Hinsliff wrote: ‘When the distressed mother said she simply couldn’t face going through it all again, the judge ended up finding most of her allegations unproven while noting in his judgment: “I am in little doubt that had one or both of these parents been represented, the fact-finding process and probably the outcome would have been very different.”’ It was ‘on these impossibly shifting sands’ that rested a decision about whether the father should see their daughter. ‘Yet all this has barely registered in the public consciousness, even though things are only likely to get worse later this month, when barristers are being urged to up the ante by instigating a policy of “no returns”,’ she said.
Something, in short, has gone very wrong. But it’s gone wrong in a part of the public sector that, unlike schools or hospitals, we don’t normally regard as public, that doesn’t tug at the heartstrings, that for most of us remains completely invisible – all of which encourages ministers to think they can ride this one out. Few strikes are solved by giving one side everything it wants. But even fewer are solved by hoping nobody notices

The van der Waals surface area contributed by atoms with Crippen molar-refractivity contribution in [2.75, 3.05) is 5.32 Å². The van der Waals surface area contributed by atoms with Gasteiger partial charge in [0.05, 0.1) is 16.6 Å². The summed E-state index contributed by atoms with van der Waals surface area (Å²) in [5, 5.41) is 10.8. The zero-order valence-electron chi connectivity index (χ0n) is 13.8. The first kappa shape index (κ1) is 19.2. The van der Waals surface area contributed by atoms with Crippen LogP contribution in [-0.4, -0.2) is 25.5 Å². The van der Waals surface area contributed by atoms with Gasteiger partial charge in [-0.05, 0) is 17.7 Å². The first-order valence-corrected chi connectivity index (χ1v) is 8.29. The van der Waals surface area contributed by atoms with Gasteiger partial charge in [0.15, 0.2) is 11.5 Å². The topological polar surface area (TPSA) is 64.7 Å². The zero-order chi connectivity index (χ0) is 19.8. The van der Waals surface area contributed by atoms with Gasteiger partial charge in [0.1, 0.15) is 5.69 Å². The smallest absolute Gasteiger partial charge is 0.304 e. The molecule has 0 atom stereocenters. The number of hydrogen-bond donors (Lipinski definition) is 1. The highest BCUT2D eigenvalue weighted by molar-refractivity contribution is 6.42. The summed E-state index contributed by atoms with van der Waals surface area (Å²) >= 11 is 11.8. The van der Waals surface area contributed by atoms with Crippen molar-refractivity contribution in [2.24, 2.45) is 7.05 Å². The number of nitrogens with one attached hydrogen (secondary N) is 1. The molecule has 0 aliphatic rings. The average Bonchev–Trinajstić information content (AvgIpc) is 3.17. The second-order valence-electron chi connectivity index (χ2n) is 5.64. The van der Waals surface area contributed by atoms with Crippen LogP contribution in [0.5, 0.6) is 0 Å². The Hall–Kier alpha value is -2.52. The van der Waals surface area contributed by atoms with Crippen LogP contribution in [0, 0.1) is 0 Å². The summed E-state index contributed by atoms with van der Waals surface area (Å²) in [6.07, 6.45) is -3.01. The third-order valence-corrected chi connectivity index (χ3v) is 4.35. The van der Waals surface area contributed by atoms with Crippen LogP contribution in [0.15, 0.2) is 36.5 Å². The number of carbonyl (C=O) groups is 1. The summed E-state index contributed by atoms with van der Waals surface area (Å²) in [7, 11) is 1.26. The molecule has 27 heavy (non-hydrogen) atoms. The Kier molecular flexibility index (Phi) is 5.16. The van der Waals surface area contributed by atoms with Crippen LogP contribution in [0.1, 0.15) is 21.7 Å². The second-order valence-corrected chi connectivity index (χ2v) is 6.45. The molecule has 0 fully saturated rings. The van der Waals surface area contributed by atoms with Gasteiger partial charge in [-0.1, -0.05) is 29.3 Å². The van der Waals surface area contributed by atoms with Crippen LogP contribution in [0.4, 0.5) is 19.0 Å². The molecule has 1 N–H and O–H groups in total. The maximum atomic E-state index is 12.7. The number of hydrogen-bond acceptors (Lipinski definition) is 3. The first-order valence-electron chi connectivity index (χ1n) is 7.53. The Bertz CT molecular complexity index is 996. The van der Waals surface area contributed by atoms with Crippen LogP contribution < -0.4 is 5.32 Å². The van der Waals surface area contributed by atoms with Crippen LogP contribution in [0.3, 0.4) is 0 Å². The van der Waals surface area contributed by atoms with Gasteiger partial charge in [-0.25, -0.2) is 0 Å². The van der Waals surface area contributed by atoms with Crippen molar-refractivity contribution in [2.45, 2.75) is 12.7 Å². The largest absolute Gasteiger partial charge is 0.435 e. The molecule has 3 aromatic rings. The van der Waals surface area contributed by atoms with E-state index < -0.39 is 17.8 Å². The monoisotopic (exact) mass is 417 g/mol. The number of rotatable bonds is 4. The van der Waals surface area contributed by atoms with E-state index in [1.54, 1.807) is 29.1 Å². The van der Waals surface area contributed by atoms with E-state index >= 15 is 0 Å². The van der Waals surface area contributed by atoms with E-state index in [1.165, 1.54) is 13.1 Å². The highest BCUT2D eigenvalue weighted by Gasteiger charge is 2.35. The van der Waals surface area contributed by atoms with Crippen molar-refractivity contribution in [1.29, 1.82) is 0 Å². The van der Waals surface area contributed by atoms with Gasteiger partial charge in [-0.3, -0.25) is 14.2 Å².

Aspiring barristers from a black and minority ethnic background were ‘still half as likely to obtain pupillage’ than those who don’t identify as BAME, reported the Law Society’s Gazette (here). According to new stats, 23% of BAME graduates on the Bar Professional Training Course obtained pupillage – a year-on-year increase of around 2.5 percentage points. However, the number was ‘still low when compared with white UK/EU domiciled BPTC graduates, of which 49.5% gained pupillage’.
Rogue immigration solicitors were ‘exploiting vulnerable migrants by charging thousands of pounds for legal representation’, the High Court has ruled – as reported by the Independent. A ruling found solicitors were instructing ‘paralegals and unqualified people to draft applications which fall “well below acceptable standards” and which judges must reject as “unarguable and totally without merit”.’